Contentment is hard to attain. Even the apostle Paul, a hero of the faith, had to learn to be content (Phil. 4:11). It was not a natural character trait for him.
For Paul to write that he was content in every situation is truly amazing. At the time of this writing, he was in jail in Rome. Charged with sedition, treason, and other serious crimes, he had appealed to the highest court: Caesar himself. Without other legal recourse and friends in high places, he had to wait for his case to be heard. It seems as if Paul had the right to be an impatient and unhappy person. Instead, he wrote to the Philippians to say that he had learned to be content.
How did he learn this? One step at a time until he could be satisfied even in uncomfortable environments. He learned to accept whatever came his way (v.12) and to receive with thanks whatever help fellow Christians could give (vv.14-18). And most important, he recognized that God was supplying all he needed (v.19).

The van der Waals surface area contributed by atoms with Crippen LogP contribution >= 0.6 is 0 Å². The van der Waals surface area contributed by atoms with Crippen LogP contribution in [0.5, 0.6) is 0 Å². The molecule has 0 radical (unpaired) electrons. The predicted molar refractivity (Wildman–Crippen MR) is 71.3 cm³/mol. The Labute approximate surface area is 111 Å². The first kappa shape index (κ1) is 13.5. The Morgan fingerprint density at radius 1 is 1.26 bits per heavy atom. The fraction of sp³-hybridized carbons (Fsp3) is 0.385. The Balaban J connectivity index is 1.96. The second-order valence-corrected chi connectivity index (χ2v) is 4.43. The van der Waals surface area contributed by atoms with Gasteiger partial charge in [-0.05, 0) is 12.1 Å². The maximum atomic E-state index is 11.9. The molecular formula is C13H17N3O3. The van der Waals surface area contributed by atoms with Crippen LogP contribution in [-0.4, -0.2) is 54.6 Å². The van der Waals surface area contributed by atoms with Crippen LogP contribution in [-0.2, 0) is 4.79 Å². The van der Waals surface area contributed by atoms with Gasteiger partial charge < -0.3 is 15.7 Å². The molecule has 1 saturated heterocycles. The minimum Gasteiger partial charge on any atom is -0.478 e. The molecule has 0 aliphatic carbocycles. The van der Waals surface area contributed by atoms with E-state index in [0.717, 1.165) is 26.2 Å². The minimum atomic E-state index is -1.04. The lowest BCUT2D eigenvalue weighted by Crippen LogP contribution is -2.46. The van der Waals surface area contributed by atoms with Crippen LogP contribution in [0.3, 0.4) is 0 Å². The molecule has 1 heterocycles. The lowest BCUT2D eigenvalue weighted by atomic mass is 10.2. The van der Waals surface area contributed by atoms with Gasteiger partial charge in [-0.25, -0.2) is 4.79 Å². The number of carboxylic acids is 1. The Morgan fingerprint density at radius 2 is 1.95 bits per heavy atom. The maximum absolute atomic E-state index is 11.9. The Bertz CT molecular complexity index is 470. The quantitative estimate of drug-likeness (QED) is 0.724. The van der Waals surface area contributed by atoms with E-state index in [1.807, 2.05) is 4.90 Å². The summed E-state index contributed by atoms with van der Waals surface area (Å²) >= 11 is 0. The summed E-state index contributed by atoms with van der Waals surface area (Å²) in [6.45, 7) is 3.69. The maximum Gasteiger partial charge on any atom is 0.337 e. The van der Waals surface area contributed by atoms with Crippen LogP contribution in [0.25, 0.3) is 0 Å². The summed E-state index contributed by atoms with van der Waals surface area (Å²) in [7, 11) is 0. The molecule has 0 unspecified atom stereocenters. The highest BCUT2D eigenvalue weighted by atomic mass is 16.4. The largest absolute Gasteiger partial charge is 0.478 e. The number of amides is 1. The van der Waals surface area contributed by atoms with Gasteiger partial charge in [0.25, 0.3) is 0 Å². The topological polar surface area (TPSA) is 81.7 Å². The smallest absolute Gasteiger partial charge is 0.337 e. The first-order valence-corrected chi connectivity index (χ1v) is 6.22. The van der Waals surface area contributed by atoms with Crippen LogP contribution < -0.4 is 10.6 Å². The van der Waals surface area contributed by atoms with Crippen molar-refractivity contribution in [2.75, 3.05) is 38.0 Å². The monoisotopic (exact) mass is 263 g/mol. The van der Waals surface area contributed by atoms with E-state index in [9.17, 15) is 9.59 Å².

Contentment is not natural for any of us. The competitive spirit in us drives us to compare, to complain, and to covet. Few of us are in a predicament such as Paul’s, but we all face difficulties in which we can learn to trust God and be content.
O Lord, give me the grace to be
Content with what You give to me.
No, more than that, let me rejoice
In all You send, for it’s Your choice! —Anon.
Contentment is not possessing everything but giving thanks for everything you possess.